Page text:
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Thread started 22 Jan 2012 (Sunday) 05:02
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Safe to stay in AI servo on a 5D2?

 
armis
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Jan 22, 2012 05:02 |  #1

Is the servo engine on the 5D2 reliable enough not to get confused on shots with no movement, or should I really switch back to one-shot?


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anthony11
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Jan 22, 2012 05:05 |  #2

Seems to depend on your particular body. I think I get better results on one-shot


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LowriderS10
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Jan 22, 2012 05:15 |  #3

Just curious...why AI Servo for a non-moving subject? The convenience of not having to switch over from moving subjects or is there some other advantage?


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armis
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Jan 22, 2012 05:43 |  #4

LowriderS10 wrote in post #13746974 (external link)
Just curious...why AI Servo for a non-moving subject? The convenience of not having to switch over from moving subjects or is there some other advantage?

Pretty much. Sometime your target moves a bit erratically; I was at a wedding recently and you'd be lining up a still shot but then he subject starts walking. I didn't know how to handle that, stayed in one-shot and missed a lot of pictures (wasn't the official photographer so it's only my loss). I thought that servo would be the solution, but if it screws up still shots...


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Jan 22, 2012 06:45 |  #5

Theoretically AI Focus is specifically for such situations. Page 80 in the manual


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Jan 22, 2012 06:54 |  #6

Ai Focus is crap - although you are right, in theory it should work for that situation. It is just very unresponsive and slow. If you never use focus/recompose, then I guess there is nothing wrong with staying in AI Servo all the time. It would not work for me, but.......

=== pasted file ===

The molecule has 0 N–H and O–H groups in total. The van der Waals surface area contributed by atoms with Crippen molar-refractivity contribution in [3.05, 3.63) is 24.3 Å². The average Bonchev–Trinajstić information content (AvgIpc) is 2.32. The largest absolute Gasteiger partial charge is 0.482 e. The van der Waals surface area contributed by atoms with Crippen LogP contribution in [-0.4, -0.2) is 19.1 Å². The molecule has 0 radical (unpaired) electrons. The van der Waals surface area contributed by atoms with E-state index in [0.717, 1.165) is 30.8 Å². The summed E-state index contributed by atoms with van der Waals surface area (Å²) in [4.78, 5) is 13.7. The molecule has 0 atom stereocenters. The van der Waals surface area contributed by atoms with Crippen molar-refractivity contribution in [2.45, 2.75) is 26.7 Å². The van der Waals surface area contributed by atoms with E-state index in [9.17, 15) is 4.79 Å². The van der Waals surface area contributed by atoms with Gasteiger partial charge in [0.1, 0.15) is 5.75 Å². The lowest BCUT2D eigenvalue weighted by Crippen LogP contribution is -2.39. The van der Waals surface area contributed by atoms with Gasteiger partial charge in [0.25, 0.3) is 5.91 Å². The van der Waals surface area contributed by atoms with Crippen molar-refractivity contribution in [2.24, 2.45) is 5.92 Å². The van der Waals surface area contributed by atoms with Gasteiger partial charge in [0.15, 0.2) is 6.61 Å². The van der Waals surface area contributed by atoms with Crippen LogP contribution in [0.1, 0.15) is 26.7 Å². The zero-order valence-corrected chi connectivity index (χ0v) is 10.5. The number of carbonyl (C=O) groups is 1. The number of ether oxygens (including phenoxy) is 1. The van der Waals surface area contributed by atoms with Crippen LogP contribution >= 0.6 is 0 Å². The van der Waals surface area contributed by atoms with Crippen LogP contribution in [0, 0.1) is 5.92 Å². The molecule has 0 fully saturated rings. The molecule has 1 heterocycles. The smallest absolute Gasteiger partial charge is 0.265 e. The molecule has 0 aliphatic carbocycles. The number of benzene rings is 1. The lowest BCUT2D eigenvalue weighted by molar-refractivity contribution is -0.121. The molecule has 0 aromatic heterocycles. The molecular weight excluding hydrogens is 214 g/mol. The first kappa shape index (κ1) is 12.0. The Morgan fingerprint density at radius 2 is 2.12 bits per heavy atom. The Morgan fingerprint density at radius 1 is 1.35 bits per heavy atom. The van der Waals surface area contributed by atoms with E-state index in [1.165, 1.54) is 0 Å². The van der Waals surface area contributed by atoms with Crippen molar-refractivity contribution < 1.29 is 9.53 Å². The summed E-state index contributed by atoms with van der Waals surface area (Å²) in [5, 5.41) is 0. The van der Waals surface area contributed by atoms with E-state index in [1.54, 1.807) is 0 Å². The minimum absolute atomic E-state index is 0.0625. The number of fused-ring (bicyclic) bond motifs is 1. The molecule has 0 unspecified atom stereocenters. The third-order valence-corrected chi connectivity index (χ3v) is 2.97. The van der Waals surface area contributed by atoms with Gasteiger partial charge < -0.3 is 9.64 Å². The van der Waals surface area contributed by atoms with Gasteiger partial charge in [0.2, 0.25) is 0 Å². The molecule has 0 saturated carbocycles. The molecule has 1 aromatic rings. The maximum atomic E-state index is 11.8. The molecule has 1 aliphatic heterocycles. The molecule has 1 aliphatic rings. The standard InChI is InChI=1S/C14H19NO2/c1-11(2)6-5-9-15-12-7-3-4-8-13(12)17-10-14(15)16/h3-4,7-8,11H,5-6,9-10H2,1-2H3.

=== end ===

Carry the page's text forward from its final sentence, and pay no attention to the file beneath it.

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Lady ­ Tori
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Jan 22, 2012 06:54 |  #7

John_T wrote in post #13747117 (external link)
Theoretically AI Focus is specifically for such situations. Page 80 in the manual

Just what I was about to suggest..




  
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siginu
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Jan 22, 2012 07:11 |  #8

5Dmaniac wrote in post #13747126 (external link)
Ai Focus is crap - although you are right, in theory it should work for that situation. It is just very unresponsive and slow. If you never use focus/recompose, then I guess there is nothing wrong with staying in AI Servo all the time. It would not work for me, but.......

If you back button focus you could let go of the button once focus was achieved and retain the ability to recompose.

I've not had the 5d, but with the two bodies I have had I did some testing of using servo vs one shot, I thought I saw bit of difference favoring the one shot often enough that I do switch to one shot most of the time.

In the situation you describe I would probably use servo because the focus difference between the two modes would not have bothered me too much with a "people event" unlike other subjects where I prefer a really sharp object or a really shallow DOF.


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Eric
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Jan 22, 2012 07:43 |  #9